It took almost 11 months for the Russian authorities to
make arrests in the Politkovskaya case
In this week's episode of The Listening Post, Richard Gizbert examines the ongoing investigation into the murder of Russian journalist Anna Politkovskaya, the challenges faced by journalists reporting on China and how CBS News anchor Katie Couric came under fire for going to Iraq.

We start in Russia this week, where ten people were arrested in connection with the murder of journalist Anna Politkovskaya including members of the FBS, the intelligence service that succeeded the old KGB.

The authorities also pointed the finger at Russian oligarchs living abroad and Chechen criminals.

The press in Russia was divided over this recent development. Politkovskaya's former paper, Noyaya Gazeta, complained that the real masterminds of the crime had not been found.

However, government-backed newspaper, Rossiskaya Gazeta, declared the case closed with a headline 'Politkovskaya Murder Solved'.

Anna Politkovskaya tackled the stories that mainstream Russian media shied away from; the war in Chechnya and the failures of Putin's regime. At the time of her death she was preparing a piece on the use of torture by the Russian military in Chechnya.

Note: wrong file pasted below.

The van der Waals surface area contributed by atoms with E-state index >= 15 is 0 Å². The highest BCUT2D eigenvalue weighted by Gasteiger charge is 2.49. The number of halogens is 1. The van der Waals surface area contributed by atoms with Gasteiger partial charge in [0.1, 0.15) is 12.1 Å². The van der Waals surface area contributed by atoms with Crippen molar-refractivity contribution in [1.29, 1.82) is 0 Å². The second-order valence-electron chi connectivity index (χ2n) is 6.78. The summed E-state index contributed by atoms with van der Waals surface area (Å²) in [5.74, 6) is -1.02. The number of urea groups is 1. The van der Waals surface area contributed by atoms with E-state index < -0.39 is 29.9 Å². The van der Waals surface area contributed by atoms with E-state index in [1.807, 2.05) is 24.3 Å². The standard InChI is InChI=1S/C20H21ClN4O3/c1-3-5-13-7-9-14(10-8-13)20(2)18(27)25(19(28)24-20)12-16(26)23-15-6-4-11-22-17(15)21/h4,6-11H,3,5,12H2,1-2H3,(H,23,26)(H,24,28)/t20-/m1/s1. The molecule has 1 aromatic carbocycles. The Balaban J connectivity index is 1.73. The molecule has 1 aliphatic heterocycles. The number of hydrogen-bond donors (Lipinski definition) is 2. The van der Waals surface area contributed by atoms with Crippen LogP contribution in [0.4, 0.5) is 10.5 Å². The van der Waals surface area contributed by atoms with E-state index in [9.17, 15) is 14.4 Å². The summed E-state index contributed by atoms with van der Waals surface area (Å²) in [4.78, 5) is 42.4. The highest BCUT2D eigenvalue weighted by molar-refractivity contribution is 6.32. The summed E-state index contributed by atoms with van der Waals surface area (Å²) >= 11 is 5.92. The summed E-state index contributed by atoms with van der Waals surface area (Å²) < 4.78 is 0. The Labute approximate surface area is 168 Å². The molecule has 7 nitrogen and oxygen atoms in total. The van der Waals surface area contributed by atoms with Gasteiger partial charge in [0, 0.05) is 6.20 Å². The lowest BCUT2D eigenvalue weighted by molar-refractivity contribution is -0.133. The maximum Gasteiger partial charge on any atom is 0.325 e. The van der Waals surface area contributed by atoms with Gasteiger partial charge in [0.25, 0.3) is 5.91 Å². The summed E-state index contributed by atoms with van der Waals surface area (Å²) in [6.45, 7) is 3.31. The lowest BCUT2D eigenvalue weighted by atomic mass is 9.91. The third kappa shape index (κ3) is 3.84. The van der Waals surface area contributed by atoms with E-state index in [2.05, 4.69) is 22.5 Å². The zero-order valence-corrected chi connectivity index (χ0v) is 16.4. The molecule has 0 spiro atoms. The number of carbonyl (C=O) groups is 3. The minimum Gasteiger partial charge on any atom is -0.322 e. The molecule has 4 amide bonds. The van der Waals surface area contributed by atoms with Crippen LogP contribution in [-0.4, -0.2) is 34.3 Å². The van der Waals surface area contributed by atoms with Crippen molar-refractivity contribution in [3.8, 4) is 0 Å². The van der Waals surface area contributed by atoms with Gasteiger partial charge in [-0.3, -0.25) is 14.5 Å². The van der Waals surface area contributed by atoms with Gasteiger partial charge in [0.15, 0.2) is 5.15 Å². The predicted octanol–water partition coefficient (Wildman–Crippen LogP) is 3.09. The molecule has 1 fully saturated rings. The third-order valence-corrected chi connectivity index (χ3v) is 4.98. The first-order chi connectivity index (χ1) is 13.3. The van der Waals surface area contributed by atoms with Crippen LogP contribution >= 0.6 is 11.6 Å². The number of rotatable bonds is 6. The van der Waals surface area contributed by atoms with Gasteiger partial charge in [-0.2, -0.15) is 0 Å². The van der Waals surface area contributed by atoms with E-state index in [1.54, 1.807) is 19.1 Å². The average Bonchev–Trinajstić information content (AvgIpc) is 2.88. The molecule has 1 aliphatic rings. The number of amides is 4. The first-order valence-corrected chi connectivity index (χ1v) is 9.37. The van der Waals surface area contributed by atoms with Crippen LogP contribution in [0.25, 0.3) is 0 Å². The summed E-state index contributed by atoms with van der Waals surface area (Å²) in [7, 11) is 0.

According to the US-based Committee to Protect Journalists, Politkovskya was the 13th journalist to be murdered in a contract style killing since President Vladimir Putin came to office in 2000.

China has relaxed its strict reporting
restrictions for foreign journalists

With the Beijing Olympics on the horizon, China has relaxed its strict reporting restrictions for foreign journalists.

As a result we are seeing more stories coming out of the country, but some Chinese journalists are accusing the Western media of focusing on the negative; made in China toys recalled after lead poisoning scare, pollution over the new Olympic stadium, human rights abuses.

They argue that valid stories about China as a successful, vibrant nation are being ignored.

In Newsbytes, we stay in China to look at a new internet censorship tool which has been rolled out in Beijing.

Katie Couric was accused of putting her
job before her children 
Authorities there are using pop-ups of cartoon cops called Jingjing and Chacha to advise web users where they should and should not surf.

In the US, Fox News has criticised anchorwoman of rival station CBS for reporting from Iraq.

They argue that as a single mother she has no business reporting from a warzone.

Last but not least, our internet video of the week, it's a parody of the wonderful virtual world of Second Life.

Watch this episode of The Listening Post here:

Part 1:

Part 2:

This episode of The Listening Post aired from 7th September 2007

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Source: Al Jazeera